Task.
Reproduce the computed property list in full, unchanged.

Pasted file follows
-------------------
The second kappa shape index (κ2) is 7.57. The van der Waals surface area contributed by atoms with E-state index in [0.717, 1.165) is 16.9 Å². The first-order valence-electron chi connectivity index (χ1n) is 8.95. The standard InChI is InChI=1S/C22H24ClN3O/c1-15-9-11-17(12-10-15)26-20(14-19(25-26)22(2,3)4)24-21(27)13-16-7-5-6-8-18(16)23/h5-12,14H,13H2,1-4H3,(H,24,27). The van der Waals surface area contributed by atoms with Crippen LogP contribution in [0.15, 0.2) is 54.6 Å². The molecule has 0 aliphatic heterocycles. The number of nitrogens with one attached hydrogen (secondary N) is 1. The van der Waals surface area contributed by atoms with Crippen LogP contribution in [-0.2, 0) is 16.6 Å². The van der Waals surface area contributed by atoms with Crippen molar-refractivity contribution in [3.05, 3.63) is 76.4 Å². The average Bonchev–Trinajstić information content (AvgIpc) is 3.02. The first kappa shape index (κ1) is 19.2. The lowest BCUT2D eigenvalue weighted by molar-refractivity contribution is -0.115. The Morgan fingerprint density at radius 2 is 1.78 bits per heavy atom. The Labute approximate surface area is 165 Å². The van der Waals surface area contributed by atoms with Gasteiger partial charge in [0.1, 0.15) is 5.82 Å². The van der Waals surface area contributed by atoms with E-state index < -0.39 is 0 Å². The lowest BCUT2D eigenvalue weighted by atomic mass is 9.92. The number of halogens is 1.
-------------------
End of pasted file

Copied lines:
The second kappa shape index (κ2) is 7.57. The van der Waals surface area contributed by atoms with E-state index in [0.717, 1.165) is 16.9 Å². The first-order valence-electron chi connectivity index (χ1n) is 8.95. The standard InChI is InChI=1S/C22H24ClN3O/c1-15-9-11-17(12-10-15)26-20(14-19(25-26)22(2,3)4)24-21(27)13-16-7-5-6-8-18(16)23/h5-12,14H,13H2,1-4H3,(H,24,27). The van der Waals surface area contributed by atoms with Crippen LogP contribution in [0.15, 0.2) is 54.6 Å². The molecule has 0 aliphatic heterocycles. The number of nitrogens with one attached hydrogen (secondary N) is 1. The van der Waals surface area contributed by atoms with Crippen LogP contribution in [-0.2, 0) is 16.6 Å². The van der Waals surface area contributed by atoms with Crippen molar-refractivity contribution in [3.05, 3.63) is 76.4 Å². The average Bonchev–Trinajstić information content (AvgIpc) is 3.02. The first kappa shape index (κ1) is 19.2. The lowest BCUT2D eigenvalue weighted by molar-refractivity contribution is -0.115. The Morgan fingerprint density at radius 2 is 1.78 bits per heavy atom. The Labute approximate surface area is 165 Å². The van der Waals surface area contributed by atoms with Gasteiger partial charge in [0.1, 0.15) is 5.82 Å². The van der Waals surface area contributed by atoms with E-state index < -0.39 is 0 Å². The lowest BCUT2D eigenvalue weighted by atomic mass is 9.92. The number of halogens is 1.